Bradycardia, arrhythmia, hypotension, hypertension, syncope, heart block, cerebral vascular accident, cerebral ischemia, cardiac failure, worsening of angina pectoris, palpitation, cardiac arrest, pulmonary edema, edema, claudication, Raynaud's phenomenon, and cold hands and feet.
Nausea, diarrhea, dyspepsia, anorexia, and dry mouth.
Systemic lupus erythematosus.
Dizziness, increase in signs and symptoms of myasthenia gravis, paresthesia, somnolence, insomnia, nightmares, behavioral changes and psychic disturbances including depression, confusion, hallucinations, anxiety, disorientation, nervousness, and memory loss.
Alopecia and psoriasiform rash or exacerbation of psoriasis.
Signs and symptoms of systemic allergic reactions, including anaphylaxis, angioedema, urticaria, and localized and generalized rash.
Bronchospasm (predominantly in patients with preexisting bronchospastic disease), respiratory failure, dyspnea, nasal congestion, cough and upper respiratory infections.
Masked symptoms of hypoglycemia in diabetic patients.
Signs and symptoms of ocular irritation including conjunctivitis, blepharitis, keratitis, ocular pain, discharge (e.g., crusting), foreign body sensation, itching and tearing, and dry eyes; ptosis; decreased corneal sensitivity; cystoid macular edema; visual disturbances including refractive changes and diplopia; pseudopemphigoid; choroidal detachment following filtration surgery ; and tinnitus.
Retroperitoneal fibrosis, decreased libido, impotence, and Peyronie's disease.
The following additional adverse effects have been reported in clinical experience with ORAL timolol maleate or other ORAL beta-blocking agents and may be considered potential effects of ophthalmic timolol maleate: Allergic: Erythematous rash, fever combined with aching and sore throat, laryngospasm with respiratory distress; Body as a Whole: Extremity pain, decreased exercise tolerance, weight loss; Cardiovascular: Worsening of arterial insufficiency, vasodilatation; Digestive: Gastrointestinal pain, hepatomegaly, vomiting, mesenteric arterial thrombosis, ischemic colitis; Hematologic: Nonthrombocytopenic purpura; thrombocytopenic purpura, agranulocytosis; Endocrine: Hyperglycemia, hypoglycemia; Skin: Pruritus, skin irritation, increased pigmentation, sweating; Musculoskeletal: Arthralgia; Nervous System/Psychiatric: Vertigo, local weakness, diminished concentration, reversible mental depression progressing to catatonia, an acute reversible syndrome characterized by disorientation for time and place, emotional lability, slightly clouded sensorium, and decreased performance on neuropsychometrics; Respiratory: Rales, bronchial obstruction; Urogenital: Urination difficulties.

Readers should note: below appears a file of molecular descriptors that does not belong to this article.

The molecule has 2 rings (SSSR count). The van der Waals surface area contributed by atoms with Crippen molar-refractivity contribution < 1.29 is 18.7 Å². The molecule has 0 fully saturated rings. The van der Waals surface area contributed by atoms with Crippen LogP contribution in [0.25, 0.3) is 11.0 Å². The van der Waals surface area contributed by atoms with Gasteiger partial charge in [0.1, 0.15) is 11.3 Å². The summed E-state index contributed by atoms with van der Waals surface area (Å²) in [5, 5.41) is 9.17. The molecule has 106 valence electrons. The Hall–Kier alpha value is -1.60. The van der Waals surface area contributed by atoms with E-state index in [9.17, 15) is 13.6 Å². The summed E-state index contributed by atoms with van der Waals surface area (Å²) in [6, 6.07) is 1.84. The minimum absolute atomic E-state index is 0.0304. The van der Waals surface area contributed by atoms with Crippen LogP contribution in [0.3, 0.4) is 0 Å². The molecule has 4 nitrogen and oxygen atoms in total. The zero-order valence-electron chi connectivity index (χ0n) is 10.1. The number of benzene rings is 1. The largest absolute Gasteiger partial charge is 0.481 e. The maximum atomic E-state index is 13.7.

There have been reports of inadvertent overdosage with Nyolol Ophthalmic Solution resulting in systemic effects similar to those seen with systemic beta-adrenergic blocking agents such as dizziness, headache, shortness of breath, bradycardia, bronchospasm, and cardiac arrest.
Overdosage has been reported with timolol maleate tablets. A 30-year-old female ingested 650 mg of timolol maleate tablets (maximum recommended oral daily dose is 60 mg) and experienced second and third degree heart block. She recovered without treatment but approximately two months later developed irregular heartbeat, hypertension, dizziness, tinnitus, faintness, increased pulse rate, and borderline first degree heart block.
An in vitro hemodialysis study, using 14C timolol added to human plasma or whole blood, showed that timolol was readily dialyzed from these fluids; however, a study of patients with renal failure showed that timolol did not dialyze readily.
In a study of plasma drug concentration in six subjects, the systemic exposure to timolol was determined following twice daily administration of Nyolol 0.5%. The mean peak plasma concentration following morning dosing was 0.46 ng/mL and following afternoon dosing was 0.35 ng/mL.